In the following paragraphs, I set out a detailed description of how I tackled the various stages of construction. For much of the time, I was ‘feeling my way’ and, quite often, I felt unsure of how to proceed. Fortunately, I managed to get through the various challenges, so I hope that my description will prove helpful and will, perhaps, give some encouragement to others.


I use an elastic band, near the centre of the tube, to hold the cylindrical shape and then concentrate on making sure that one end is aligned correctly, before applying heat briefly to that end to make a firm local joint. I then repeat at the other end, before running the tip of the iron along the inside of the joint, to ensure that the solder runs along the full length of the tube. After the ends have been fixed, I prefer to use my fingers to hold the tube and keep the seam straight, with a wad of tissue to protect my fingers from the heat.


Once satisfied that the joint is firm, I immerse the components in water, to remove any residual flux. I also like to clean up the brass with some toothpaste and an old brush. The end result looked like this:




In the absence of any further guidance from the instructions, I now had to make my own plans for the way ahead. Having pressed out all those rivets on the firebox, I decided to continue working at that end of the boiler. There are several parts, identified in the instructions by the labels shown in the following photo:



As well as the brief instructions, there is also an ‘assembly diagram’ of the boiler, smokebox, and firebox but it gives no indication of where to begin or the order of assembly. After inspecting the various firebox parts, shown above, I decided that the two hoop-shaped items labelled as ‘firebox rings’, which have half-etched detail, are intended as cosmetic overlays for the ends of the firebox. So, I decided to start by fixing the item labelled ‘firebox ring to boiler’ onto the end of the boiler tube. There is a half-etched recess in the ring, which fits over the end of the boiler. After some thought, I placed the ring on top of the boiler tube while it was standing vertically on my soldering mat. I then used a cocktail stick to hold the top of the ring firmly against the boiler, while I applied flux and then made a local soldered joint at this point.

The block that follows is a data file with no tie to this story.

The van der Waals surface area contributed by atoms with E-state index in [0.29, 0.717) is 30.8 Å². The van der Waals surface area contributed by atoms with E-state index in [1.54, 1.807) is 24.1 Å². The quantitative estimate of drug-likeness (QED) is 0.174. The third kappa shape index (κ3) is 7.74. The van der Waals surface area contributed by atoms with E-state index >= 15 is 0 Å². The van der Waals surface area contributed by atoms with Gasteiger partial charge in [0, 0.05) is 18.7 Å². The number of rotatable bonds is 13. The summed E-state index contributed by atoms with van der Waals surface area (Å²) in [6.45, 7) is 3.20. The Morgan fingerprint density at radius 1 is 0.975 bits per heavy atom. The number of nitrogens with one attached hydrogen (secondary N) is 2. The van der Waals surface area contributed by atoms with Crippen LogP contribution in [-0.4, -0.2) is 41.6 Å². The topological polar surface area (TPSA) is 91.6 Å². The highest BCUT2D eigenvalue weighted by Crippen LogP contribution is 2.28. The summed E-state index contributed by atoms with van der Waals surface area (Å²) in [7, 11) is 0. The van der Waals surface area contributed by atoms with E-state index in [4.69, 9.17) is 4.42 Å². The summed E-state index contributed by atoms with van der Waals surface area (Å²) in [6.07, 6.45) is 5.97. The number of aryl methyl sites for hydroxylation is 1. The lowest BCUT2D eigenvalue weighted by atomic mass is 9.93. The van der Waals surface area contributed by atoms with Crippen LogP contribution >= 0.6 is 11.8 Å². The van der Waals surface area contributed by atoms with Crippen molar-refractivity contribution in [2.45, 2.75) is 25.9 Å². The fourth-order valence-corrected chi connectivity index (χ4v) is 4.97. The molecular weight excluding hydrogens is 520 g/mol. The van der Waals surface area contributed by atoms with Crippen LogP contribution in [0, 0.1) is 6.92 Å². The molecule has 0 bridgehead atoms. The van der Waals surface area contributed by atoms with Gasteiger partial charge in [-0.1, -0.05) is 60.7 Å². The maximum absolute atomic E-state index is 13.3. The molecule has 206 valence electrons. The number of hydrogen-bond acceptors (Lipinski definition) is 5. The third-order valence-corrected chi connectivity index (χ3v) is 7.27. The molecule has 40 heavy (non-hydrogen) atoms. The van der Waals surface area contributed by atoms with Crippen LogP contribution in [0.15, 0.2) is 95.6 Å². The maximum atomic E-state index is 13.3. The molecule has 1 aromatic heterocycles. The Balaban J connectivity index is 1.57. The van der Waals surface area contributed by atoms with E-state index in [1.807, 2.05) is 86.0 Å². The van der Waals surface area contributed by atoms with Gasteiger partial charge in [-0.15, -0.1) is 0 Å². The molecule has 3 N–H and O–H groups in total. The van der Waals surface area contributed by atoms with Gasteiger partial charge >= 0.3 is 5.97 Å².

After checking that the alignment looked good, I moved to the bottom side of the boiler and ran the solder around the inside circumference, using the cocktail stick to keep the parts pressed together. I was pleased to find that the parts fitted together very well, with just a narrow fillet of solder appearing on the outside rim of the boiler, as shown below